Kilowatt House, North Road, Bathwick, Bath
Kilowatt House is a Grade II 1930s detached dwelling, situated within the Bathwick Hill character area of the Bath conservation area and World Heritage Site. The house was originally designed by Bath architect Mollie Taylor for the acoustic engineer Anthony Greenhill with the incorporation of on-site sound studios. The building can be attributed to the Art Moderne movement due to its form, horizontal emphasis, and asymmetrical layout. The mix of sharp, 90 degree angles and curving lines is indicative of a blend of Art Moderne and Art Deco principles. A defining feature of the building is its extensive use of Crittall glazing (largely replaced in a similar style in the 1970s) including wraparound windows and a full-height window up the rear circulation core. Permission has since been granted to replace all windows with like-for-like slimlite double glazing (see 19/04469/LBA), of which BPT was supportive pending further design and heritage details.
• In principle, BPT is supportive of the opportunity for energy efficiency retrofits and the installation of microrenewables where this is compatible with the special architectural or historic interest of a listed building.
• We are supportive of efforts to improve the energy efficiency and associated liveability of this listed building. It has been evidenced that the building is a challenge to heat and run in a way that is compatible with modern residential standards.
• The use of ballast-mounted PV panels would be a reversible, lighter touch alternative for installation without requiring fixings to possible historic fabric, which we support. The proposed PV solar array on the central flat roof would be suitably obscured from view behind the parapet.
• It is noted that the proposed array on the flat roof of the west wing would have some limited visibility in immediate views of the building, although the site is set back from North Road and well-screened from public views.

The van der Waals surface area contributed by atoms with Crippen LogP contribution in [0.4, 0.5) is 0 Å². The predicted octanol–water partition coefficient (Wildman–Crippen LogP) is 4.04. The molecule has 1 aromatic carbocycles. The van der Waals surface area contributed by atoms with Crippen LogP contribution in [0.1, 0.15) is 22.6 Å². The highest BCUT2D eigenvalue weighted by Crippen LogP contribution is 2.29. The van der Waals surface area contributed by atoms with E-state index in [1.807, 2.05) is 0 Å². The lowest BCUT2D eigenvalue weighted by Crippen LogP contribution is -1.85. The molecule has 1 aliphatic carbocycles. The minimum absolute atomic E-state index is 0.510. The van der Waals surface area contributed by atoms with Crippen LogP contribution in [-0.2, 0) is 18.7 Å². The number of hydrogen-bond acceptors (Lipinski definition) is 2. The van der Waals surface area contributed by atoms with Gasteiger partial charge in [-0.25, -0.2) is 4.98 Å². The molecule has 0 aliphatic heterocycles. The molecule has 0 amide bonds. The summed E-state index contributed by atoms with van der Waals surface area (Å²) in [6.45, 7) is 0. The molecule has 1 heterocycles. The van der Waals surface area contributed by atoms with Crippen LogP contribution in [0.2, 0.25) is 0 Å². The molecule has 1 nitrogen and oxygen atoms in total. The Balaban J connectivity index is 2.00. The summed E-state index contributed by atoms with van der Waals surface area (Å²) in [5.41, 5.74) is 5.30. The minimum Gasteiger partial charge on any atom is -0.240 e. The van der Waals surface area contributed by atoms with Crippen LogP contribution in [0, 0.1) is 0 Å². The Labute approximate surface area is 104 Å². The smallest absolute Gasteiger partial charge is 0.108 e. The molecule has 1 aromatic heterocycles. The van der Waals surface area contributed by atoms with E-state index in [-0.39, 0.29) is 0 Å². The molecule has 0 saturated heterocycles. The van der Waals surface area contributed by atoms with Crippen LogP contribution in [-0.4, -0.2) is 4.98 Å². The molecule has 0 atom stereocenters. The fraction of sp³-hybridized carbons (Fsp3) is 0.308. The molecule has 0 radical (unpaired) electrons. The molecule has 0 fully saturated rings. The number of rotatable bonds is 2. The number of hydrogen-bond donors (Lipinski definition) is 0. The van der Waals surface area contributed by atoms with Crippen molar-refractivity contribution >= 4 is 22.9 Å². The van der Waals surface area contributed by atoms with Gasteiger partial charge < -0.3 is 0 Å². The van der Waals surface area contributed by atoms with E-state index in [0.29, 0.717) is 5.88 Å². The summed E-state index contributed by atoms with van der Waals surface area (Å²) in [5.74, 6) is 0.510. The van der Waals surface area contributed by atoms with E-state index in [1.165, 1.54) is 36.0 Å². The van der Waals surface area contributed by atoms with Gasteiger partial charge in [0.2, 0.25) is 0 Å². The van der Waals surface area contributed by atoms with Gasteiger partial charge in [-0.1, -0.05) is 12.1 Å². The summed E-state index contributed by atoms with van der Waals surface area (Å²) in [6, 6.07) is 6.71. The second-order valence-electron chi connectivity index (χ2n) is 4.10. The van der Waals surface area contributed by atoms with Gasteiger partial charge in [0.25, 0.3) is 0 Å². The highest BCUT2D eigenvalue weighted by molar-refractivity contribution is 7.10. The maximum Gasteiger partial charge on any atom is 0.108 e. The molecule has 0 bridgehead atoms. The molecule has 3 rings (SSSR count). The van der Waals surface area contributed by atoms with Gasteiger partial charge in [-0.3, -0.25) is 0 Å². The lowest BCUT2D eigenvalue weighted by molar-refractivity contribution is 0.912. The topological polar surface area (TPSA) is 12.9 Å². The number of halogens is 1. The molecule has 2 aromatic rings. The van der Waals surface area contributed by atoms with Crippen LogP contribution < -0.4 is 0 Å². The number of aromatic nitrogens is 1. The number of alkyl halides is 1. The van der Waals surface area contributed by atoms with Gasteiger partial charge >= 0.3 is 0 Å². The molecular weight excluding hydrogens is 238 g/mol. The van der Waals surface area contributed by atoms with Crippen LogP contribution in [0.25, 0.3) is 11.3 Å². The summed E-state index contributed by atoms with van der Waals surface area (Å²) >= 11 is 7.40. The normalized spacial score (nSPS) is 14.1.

• In accordance with paragraph 202 of the NPPF, “where a development proposal will lead to less than substantial harm to the significance of a designated heritage asset, this harm should be weighed against the public benefits of the proposal including, where appropriate, securing its optimum viable use.” We consider that this less than substantial harm is therefore outweighed by the benefits of ensuring the long-term sustainable use of this building.
• We consider there are other possible opportunities for retrofit, such as internal insulation improvements where a variety of later interventions have been identified. The Heritage Statement indicates that in places the original fibreboard acoustic shielding has been removed and “replaced in different rooms with a variety of coverings including: double/triple-skinned plasterboard affixed directly to the Pioneer block/concrete; plasterboard mounted on softwood battens with a variety of fillings such as mineral wool, PIR board, expanded polystyrene panels or none.” We continue to advocate a ‘fabric first’ approach as part of a whole house retrofit to ensure that the thermal efficiency of existing fabric is maximised and to minimise the need for energy consumption. The benefits of this approach have already been identified with regards to the ongoing upgrade of windows with slimlite double glazing.
• We are keen to work with applicants to monitor the results of installation and prospective energy savings as a ‘best practice’ case study for microrenewable installation on Bath’s 20th century housing stock as well as examples of more unusual listed building typologies within the district.